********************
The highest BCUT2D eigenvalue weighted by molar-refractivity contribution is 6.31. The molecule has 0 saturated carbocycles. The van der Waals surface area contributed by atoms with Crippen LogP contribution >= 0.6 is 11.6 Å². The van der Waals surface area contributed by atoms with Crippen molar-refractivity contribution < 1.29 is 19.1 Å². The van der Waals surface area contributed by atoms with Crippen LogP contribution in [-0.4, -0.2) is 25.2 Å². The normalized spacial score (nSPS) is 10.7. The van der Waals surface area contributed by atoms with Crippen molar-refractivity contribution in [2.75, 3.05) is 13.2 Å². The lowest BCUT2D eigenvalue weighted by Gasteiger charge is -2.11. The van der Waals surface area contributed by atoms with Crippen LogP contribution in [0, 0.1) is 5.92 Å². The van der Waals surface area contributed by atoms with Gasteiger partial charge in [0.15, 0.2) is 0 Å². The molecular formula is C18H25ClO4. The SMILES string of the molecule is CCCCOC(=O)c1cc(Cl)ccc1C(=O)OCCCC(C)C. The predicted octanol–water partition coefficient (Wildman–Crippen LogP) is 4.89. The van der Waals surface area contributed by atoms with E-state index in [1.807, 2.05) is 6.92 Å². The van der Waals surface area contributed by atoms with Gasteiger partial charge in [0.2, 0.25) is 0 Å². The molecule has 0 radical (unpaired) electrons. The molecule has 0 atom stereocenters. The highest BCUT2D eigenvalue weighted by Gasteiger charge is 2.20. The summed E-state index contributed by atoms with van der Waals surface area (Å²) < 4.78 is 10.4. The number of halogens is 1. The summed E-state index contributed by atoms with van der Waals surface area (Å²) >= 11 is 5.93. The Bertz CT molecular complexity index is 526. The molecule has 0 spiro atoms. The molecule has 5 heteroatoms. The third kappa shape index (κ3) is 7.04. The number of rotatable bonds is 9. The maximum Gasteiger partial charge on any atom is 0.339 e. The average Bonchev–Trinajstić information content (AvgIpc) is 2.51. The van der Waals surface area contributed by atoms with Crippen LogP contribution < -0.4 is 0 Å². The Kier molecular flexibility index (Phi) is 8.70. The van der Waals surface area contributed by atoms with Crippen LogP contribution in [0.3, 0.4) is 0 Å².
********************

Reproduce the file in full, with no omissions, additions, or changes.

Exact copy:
The highest BCUT2D eigenvalue weighted by molar-refractivity contribution is 6.31. The molecule has 0 saturated carbocycles. The van der Waals surface area contributed by atoms with Crippen LogP contribution >= 0.6 is 11.6 Å². The van der Waals surface area contributed by atoms with Crippen molar-refractivity contribution < 1.29 is 19.1 Å². The van der Waals surface area contributed by atoms with Crippen LogP contribution in [-0.4, -0.2) is 25.2 Å². The normalized spacial score (nSPS) is 10.7. The van der Waals surface area contributed by atoms with Crippen molar-refractivity contribution in [2.75, 3.05) is 13.2 Å². The lowest BCUT2D eigenvalue weighted by Gasteiger charge is -2.11. The van der Waals surface area contributed by atoms with Crippen LogP contribution in [0, 0.1) is 5.92 Å². The van der Waals surface area contributed by atoms with Gasteiger partial charge in [0.15, 0.2) is 0 Å². The molecular formula is C18H25ClO4. The SMILES string of the molecule is CCCCOC(=O)c1cc(Cl)ccc1C(=O)OCCCC(C)C. The predicted octanol–water partition coefficient (Wildman–Crippen LogP) is 4.89. The van der Waals surface area contributed by atoms with E-state index in [1.807, 2.05) is 6.92 Å². The van der Waals surface area contributed by atoms with Gasteiger partial charge in [0.2, 0.25) is 0 Å². The molecule has 0 radical (unpaired) electrons. The molecule has 0 atom stereocenters. The highest BCUT2D eigenvalue weighted by Gasteiger charge is 2.20. The summed E-state index contributed by atoms with van der Waals surface area (Å²) < 4.78 is 10.4. The number of halogens is 1. The summed E-state index contributed by atoms with van der Waals surface area (Å²) >= 11 is 5.93. The Bertz CT molecular complexity index is 526. The molecule has 0 spiro atoms. The molecule has 5 heteroatoms. The third kappa shape index (κ3) is 7.04. The number of rotatable bonds is 9. The maximum Gasteiger partial charge on any atom is 0.339 e. The average Bonchev–Trinajstić information content (AvgIpc) is 2.51. The van der Waals surface area contributed by atoms with Crippen LogP contribution < -0.4 is 0 Å². The Kier molecular flexibility index (Phi) is 8.70. The van der Waals surface area contributed by atoms with Crippen LogP contribution in [0.3, 0.4) is 0 Å².